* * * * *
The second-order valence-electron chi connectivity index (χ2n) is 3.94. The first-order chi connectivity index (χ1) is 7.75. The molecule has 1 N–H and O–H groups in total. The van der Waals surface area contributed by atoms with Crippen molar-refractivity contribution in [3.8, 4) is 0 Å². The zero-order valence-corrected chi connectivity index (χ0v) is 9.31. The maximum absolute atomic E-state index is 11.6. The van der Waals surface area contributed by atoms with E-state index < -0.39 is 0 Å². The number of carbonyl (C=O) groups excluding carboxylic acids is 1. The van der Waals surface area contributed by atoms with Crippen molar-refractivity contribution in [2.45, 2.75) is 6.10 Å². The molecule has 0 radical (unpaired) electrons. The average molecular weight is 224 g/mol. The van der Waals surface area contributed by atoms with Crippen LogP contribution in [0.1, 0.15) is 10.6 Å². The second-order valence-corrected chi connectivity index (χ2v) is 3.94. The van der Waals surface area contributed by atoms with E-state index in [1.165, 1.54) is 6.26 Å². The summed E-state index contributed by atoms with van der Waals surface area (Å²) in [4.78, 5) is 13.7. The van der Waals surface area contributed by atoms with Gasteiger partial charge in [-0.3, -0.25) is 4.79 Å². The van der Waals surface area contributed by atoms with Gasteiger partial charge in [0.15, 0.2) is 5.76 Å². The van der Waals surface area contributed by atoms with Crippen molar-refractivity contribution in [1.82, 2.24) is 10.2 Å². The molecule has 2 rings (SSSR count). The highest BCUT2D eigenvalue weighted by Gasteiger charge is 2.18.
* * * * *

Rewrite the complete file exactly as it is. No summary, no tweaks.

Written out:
The second-order valence-electron chi connectivity index (χ2n) is 3.94. The first-order chi connectivity index (χ1) is 7.75. The molecule has 1 N–H and O–H groups in total. The van der Waals surface area contributed by atoms with Crippen molar-refractivity contribution in [3.8, 4) is 0 Å². The zero-order valence-corrected chi connectivity index (χ0v) is 9.31. The maximum absolute atomic E-state index is 11.6. The van der Waals surface area contributed by atoms with E-state index < -0.39 is 0 Å². The number of carbonyl (C=O) groups excluding carboxylic acids is 1. The van der Waals surface area contributed by atoms with Crippen molar-refractivity contribution in [2.45, 2.75) is 6.10 Å². The molecule has 0 radical (unpaired) electrons. The average molecular weight is 224 g/mol. The van der Waals surface area contributed by atoms with Crippen LogP contribution in [0.1, 0.15) is 10.6 Å². The second-order valence-corrected chi connectivity index (χ2v) is 3.94. The van der Waals surface area contributed by atoms with E-state index in [1.165, 1.54) is 6.26 Å². The summed E-state index contributed by atoms with van der Waals surface area (Å²) in [4.78, 5) is 13.7. The van der Waals surface area contributed by atoms with Gasteiger partial charge in [-0.3, -0.25) is 4.79 Å². The van der Waals surface area contributed by atoms with Gasteiger partial charge in [0.15, 0.2) is 5.76 Å². The van der Waals surface area contributed by atoms with Crippen molar-refractivity contribution in [1.82, 2.24) is 10.2 Å². The molecule has 2 rings (SSSR count). The highest BCUT2D eigenvalue weighted by Gasteiger charge is 2.18.